Thursday, June 30, 2011


The day had started with a small blood bath. A big, framed poster of Batman had fallen off the wall, down the stairs and shattered into hundreds of little glass daggers on the landing. My husband and I picked up what was big, vacuumed what was small, and pulled out the remaining few shards that had lodged in the wall. But neither of us had checked the bathroom and that’s where the little one cut open his foot, emitting a surprising amount of blood, just minutes before he had to leave for school.

I had too much work to do that day. And the Scrabble app was down on Facebook, so my usual method of wasting time wasn’t available to me. I’m not sure what all else went down, but when the teenager came home from school I was ready for a fight, I could just feel it.

The teenager sat at his regular place at the kitchen table, eating his regular after school snack, with his usual look of disinterest in anything I had to say. We started talking about the upcoming SATs. He was about to take two subject SATs (not the regular SATs) – Math and Chemistry – and we’d been arguing about it for a week.

“I don’t want to take the Chem,” he told me again, probably the fifth time in as many days.

“You’re already signed up. Just take it.” This is how the dance always starts. We began it again.

“I’m not going to do well, so I don’t want to waste my time,” he said.

He wasn’t going to do well because he didn’t study enough. That didn’t seem like a good reason to me. I said what I usually say. He said what he usually says. And then he said something new. He actually gave me a reason for not taking the test that seemed well thought out and solid. It changed my mind. So I said this:

“Ok, teenager, do whatever you want.”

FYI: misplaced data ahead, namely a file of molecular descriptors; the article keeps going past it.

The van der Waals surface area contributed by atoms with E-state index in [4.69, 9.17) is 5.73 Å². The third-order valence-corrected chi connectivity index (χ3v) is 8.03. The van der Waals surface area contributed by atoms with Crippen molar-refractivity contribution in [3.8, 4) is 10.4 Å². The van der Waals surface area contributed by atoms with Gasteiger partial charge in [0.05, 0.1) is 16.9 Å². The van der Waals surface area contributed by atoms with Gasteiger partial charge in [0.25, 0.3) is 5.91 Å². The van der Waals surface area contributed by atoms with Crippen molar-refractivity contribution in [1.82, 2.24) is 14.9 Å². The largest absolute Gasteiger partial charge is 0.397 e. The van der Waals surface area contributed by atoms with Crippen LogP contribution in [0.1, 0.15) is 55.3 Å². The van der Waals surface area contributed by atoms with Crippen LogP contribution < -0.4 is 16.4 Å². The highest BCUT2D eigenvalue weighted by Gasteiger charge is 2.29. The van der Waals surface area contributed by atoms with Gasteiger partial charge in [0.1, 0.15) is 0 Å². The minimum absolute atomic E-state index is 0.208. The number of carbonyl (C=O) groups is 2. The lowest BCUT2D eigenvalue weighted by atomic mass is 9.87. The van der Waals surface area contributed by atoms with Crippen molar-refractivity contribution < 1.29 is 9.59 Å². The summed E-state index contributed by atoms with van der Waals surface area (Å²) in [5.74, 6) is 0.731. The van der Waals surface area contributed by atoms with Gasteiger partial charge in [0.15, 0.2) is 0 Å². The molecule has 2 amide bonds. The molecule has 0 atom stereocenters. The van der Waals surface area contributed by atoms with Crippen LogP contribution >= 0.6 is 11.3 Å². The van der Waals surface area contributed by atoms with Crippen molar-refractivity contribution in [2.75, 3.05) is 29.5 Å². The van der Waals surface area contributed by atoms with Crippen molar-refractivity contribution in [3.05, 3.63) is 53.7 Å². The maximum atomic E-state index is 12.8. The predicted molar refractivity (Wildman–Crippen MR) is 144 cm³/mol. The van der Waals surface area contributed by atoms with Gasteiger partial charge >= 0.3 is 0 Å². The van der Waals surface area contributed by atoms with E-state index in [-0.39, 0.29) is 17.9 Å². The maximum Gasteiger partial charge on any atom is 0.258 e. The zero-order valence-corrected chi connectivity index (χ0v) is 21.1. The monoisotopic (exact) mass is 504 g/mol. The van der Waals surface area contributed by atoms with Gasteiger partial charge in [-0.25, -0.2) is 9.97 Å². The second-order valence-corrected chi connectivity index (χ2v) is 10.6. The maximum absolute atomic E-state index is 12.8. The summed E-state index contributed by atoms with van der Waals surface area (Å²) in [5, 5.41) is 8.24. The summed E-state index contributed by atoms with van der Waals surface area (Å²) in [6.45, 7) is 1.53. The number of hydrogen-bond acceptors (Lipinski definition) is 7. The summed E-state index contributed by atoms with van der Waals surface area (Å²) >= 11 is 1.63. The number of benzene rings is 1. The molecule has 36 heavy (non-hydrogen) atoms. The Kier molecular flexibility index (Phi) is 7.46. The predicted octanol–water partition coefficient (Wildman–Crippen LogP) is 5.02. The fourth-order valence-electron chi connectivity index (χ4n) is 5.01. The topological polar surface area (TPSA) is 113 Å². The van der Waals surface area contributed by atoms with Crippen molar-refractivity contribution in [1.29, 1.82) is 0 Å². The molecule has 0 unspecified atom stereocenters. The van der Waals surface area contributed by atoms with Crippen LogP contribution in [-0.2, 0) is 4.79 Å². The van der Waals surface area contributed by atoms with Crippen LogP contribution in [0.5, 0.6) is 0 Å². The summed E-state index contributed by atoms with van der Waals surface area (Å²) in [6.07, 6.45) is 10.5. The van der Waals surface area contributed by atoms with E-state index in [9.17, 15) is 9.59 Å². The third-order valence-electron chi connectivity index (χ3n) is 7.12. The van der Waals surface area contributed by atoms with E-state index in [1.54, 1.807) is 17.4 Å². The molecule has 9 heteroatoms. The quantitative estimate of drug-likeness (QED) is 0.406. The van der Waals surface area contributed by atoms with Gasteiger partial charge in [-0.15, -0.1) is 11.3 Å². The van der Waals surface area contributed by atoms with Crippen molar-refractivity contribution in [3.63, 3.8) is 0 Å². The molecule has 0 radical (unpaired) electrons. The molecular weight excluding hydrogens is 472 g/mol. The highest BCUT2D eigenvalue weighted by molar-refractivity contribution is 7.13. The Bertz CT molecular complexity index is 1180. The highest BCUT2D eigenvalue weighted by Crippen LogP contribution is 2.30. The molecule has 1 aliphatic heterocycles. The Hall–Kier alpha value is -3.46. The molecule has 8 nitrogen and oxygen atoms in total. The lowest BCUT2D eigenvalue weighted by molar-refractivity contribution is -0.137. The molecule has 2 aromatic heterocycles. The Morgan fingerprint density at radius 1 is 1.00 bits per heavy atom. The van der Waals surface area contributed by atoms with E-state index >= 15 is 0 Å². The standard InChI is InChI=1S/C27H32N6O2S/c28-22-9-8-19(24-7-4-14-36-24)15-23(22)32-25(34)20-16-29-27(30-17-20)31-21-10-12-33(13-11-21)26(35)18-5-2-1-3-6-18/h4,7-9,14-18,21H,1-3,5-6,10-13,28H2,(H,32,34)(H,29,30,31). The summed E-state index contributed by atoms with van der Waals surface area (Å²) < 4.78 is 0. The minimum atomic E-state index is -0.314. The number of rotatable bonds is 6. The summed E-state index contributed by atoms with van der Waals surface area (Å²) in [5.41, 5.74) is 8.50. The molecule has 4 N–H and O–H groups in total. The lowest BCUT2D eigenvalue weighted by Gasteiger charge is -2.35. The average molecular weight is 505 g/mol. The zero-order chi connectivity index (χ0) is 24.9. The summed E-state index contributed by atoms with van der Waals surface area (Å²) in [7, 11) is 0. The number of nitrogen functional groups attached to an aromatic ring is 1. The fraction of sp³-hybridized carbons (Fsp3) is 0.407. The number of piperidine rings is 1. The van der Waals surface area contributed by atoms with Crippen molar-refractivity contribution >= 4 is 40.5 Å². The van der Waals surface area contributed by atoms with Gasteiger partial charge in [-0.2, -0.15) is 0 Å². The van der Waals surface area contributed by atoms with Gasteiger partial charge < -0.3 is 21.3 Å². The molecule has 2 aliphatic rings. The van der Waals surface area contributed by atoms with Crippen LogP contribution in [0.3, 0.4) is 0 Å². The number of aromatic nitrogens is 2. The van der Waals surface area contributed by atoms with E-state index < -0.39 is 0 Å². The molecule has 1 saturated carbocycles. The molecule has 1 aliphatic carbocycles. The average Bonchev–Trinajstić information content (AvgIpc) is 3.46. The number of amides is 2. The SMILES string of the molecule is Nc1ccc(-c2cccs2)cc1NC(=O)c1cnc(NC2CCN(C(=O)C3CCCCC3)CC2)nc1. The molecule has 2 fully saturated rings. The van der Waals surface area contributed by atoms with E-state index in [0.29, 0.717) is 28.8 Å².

“Why do you have to say that?” he said. “Do you say things that way just to make me feel like I haven’t won?”

I was about to argue him down again, but I instantly knew he was right. That’s exactly why I say things that way.

I was too ashamed to admit it, but he could tell by my silence that it was true.

“If you just said, ‘Ok, you’re right,’ then we could all leave here feeling good,” he said. “But now I have this kernel of doubt in my head that I’ll keep going back to and wonder if I’ve made a mistake. The whole process could turn me into a depressed teenager with big emotional problems. Is that what you want?”

No, that’s not what I want. I just want to be right all of the time, which is my big emotional problem.

And if I’m not right, I at least don’t want to be called on it. But mostly I want to learn how to graciously back down from an argument and not feel like I’m defective in some way.

I want to be able to talk about the merits of taking an SAT test as dispassionately as I am able to clean up a hallway full of shattered glass. And when I see that the teenager is right, not clench my innards as if something is being ripped from inside me, but instead feel my heart light and buoyant at the wonder of having he who I taught how to speak in the first place, able to now speak up for himself.

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